Common mistakes interviewing manager make

Written by Andrea Frith

It is normal that recruitment and interviewing errors normally focus on the candidate. Emphasis is made on how the candidate is unprepared, too nervous or that the CV was full of spelling mistakes. It is worth mentioning however that hiring managers can make mistakes and it is often more common than not. 

An interview is a two-way process in which a potential employee will be assessing the opportunity, the organisation and the people that work there. The first impression stays and it is vital that these are positive.  It is worth covering some of these common mistakes and how they can be avoided. 

Preparation: Taking time to read the CV from start to finish is vital. It is common that CVs are only read during the interview. This is not the way to keep the candidate engaged and give the impression of not being interested. Planning the structure of the interview, and introducing this structure to the candidate at the beginning of the interview portrays both confidence and allows control of the hiring process. Plan the questions before the interview to ensure they are relevant to the role on offer and that it is giving you the opportunity to assess the skills, behaviours and competencies that are needed. Be prepared to sell the opportunity and benefits of working in this role. The benefits should be more than just a list of “rewards” but more based on culture and experiences.   Be prepared.

Competency-based questions:  Don’t be caught up with a candidate telling you what they would or might do when faced with a challenging question. Probe further and ask for examples of what they actually did and what the outcome was. Also, ensure that the answers talk about what they did and not what the team did. You would be looking for answers to start with “I did ….” Not “we did”.  Push back and ask what part they played and what their actual involvement in this task was. Hiring decisions should be made on what a candidate can do not what they might do.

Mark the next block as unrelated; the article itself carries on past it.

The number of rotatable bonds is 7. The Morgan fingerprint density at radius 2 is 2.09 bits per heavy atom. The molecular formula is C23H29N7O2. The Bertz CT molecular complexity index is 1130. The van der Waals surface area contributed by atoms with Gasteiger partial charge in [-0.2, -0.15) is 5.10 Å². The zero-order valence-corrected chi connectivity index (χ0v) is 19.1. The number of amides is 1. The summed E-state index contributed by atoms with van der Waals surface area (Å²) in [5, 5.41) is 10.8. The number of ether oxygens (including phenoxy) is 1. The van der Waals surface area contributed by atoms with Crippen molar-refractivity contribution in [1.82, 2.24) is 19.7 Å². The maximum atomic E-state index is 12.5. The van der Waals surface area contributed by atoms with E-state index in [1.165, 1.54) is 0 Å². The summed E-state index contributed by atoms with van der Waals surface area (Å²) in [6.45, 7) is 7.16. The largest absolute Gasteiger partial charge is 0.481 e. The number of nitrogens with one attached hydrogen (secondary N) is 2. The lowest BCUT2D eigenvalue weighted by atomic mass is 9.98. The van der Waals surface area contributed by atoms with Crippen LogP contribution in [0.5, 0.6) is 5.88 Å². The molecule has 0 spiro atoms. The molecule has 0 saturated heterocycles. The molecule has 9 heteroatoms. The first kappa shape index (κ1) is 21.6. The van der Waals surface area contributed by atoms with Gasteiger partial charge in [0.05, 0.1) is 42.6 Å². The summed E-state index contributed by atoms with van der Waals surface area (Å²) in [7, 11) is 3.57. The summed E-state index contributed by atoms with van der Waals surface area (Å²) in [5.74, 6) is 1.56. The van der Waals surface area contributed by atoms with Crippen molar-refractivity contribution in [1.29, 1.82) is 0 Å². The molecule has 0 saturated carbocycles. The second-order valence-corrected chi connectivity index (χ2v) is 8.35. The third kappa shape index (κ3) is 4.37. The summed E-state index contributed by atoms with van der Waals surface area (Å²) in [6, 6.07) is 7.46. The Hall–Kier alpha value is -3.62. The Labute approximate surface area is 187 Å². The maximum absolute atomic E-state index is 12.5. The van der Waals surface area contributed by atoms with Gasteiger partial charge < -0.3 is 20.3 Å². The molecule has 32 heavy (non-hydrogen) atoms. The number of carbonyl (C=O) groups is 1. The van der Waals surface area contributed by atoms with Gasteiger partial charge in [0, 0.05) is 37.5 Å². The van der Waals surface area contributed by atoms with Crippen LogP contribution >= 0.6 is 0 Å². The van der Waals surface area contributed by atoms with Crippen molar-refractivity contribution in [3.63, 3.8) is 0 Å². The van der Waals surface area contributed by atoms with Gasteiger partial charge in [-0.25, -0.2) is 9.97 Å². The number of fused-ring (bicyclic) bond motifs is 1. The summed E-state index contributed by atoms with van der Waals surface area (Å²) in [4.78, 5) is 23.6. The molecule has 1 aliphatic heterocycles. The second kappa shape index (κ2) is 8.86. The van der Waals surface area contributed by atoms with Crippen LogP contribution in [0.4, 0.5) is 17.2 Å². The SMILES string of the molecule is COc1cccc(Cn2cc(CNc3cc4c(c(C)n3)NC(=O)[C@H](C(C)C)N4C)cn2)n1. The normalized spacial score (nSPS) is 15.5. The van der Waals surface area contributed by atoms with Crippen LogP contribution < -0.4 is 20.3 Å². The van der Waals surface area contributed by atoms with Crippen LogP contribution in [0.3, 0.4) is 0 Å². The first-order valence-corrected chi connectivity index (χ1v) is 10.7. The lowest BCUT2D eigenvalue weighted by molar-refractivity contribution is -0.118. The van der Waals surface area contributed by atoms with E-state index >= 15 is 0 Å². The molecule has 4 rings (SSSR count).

Overselling the role. As much as it is important to sell the benefits of the role and the organisation, it is equally important, to be honest. The pressure on the recent recruitment market and the difficulty in finding talent have meant some hiring managers will convince potential applications that the role is more than it is. Be open and honest, you will want the application to accept the role and stay. Candidates will leave if the initial expectation is not met.

Finally, choosing the best of a bad bunch is not the way forward. Hiring Managers will be feeling under pressure to fill vacant roles, especially if they have been vacant for a while. This will cost in the long run. Look at changing your talent attraction processes or redefining the role. 

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